Journalism – Who’s Who in Gurus
Check out the publication which set Dennis Bartel’s writing career in motion. He had published several works in his late twenties, but nothing compared to his cover story with Harper’s Magazine for wide exposure and acute attention. Suddenly at thirty the eyes of America were upon him.
Broadcasting – Kenneth Rexroth
Hear DJB’s never-before-heard recording of Kenneth Rexroth, “Godfather of the Beats,” reading his poetry and translations of Japanese & Chinese verse. You are reading this correctly. A half-hour of Rexroth before a small audience in L.A., with his death on the near horizon. This recording has never had an audience, until now.
Dennis Bartel worked as a classical music DJ for many years, and was asked to write program notes by countless musical entities, from the San Francisco Symphony to the Grammy Awards, from the Coleman Chamber Music Concerts (the longest running chamber music series in the U.S.) to the best-selling Dance Mix, a CD comprised of contemporary classical dance works for orchestra; from the first published scholarly treatment of the history of America’s first municipal orchestra, to concerts by municipal orchestras across America from Baltimore, MD to Long Beach, CA; from six-years of ground-breaking opera presentations on WGMS, Washington, D.C. where he was preceded by 40 years of Paul Hume, to a detailed account of Tchaikovsky’s one and only visit to America, all of which only scratches the surface of a massive body of work. DJ’s writings on music are becoming available here at djbartel.com. Check back often. We have only begun posting his articles, notes, and essays on the Masters and their Music: Bach, Beethoven, Handel, Ravel and more.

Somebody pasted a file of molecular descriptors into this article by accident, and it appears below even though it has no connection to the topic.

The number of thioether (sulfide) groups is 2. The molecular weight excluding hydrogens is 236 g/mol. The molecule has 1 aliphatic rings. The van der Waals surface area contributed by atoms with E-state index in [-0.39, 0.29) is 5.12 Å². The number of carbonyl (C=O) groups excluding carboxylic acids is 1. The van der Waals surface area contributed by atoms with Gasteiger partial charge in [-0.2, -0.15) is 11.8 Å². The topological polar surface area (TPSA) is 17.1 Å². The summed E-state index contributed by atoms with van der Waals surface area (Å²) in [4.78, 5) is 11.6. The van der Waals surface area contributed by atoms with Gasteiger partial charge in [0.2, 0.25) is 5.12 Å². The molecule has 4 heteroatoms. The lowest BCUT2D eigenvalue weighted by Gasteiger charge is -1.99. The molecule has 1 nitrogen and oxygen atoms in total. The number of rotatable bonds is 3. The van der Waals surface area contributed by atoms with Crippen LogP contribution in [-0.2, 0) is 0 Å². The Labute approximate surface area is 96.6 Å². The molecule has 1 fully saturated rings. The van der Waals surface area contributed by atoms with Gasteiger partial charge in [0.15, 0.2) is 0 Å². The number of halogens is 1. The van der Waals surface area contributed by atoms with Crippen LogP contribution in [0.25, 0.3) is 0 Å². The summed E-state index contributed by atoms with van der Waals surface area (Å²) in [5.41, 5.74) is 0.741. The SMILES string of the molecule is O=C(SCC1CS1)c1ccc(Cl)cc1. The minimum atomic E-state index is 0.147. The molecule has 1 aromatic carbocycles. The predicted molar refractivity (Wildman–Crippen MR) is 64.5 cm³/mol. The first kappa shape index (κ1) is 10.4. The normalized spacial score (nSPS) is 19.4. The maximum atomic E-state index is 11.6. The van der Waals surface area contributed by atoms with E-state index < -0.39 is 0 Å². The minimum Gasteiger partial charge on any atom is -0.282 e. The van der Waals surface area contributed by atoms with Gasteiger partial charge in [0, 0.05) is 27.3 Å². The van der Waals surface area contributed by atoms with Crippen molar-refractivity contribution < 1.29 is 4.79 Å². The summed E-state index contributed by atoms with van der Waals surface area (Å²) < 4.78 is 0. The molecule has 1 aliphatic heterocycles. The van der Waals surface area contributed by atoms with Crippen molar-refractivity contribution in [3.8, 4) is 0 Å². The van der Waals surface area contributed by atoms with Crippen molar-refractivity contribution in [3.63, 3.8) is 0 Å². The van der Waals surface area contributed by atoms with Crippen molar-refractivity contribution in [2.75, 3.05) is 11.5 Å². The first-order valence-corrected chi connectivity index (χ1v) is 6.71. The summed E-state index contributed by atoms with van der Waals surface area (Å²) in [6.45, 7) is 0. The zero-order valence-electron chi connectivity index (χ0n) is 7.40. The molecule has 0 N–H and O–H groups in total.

Books By DJ Bartel – New Novel Excerpt
And how can I presume that I, whose hair has grown thin, could possibly play in the Bigs? I can only answer by saying once, a lifetime ago, I was scouted by the Orioles, as a teenage shortstop in California.
Journalism – A Cautionary Backtale
Chuck Kinder, outlaw-novelist, and Dennis Bartel, novice-novelist, stood shoulder-to-shoulder at the dawn of the Pittsburgh literary renaissance. Kinder’s recent death after a long illness provoked an outpouring of sympathy from his former Pitt pupils. DJB’s response is more downpour than outpouring, more scrutiny than sympathy.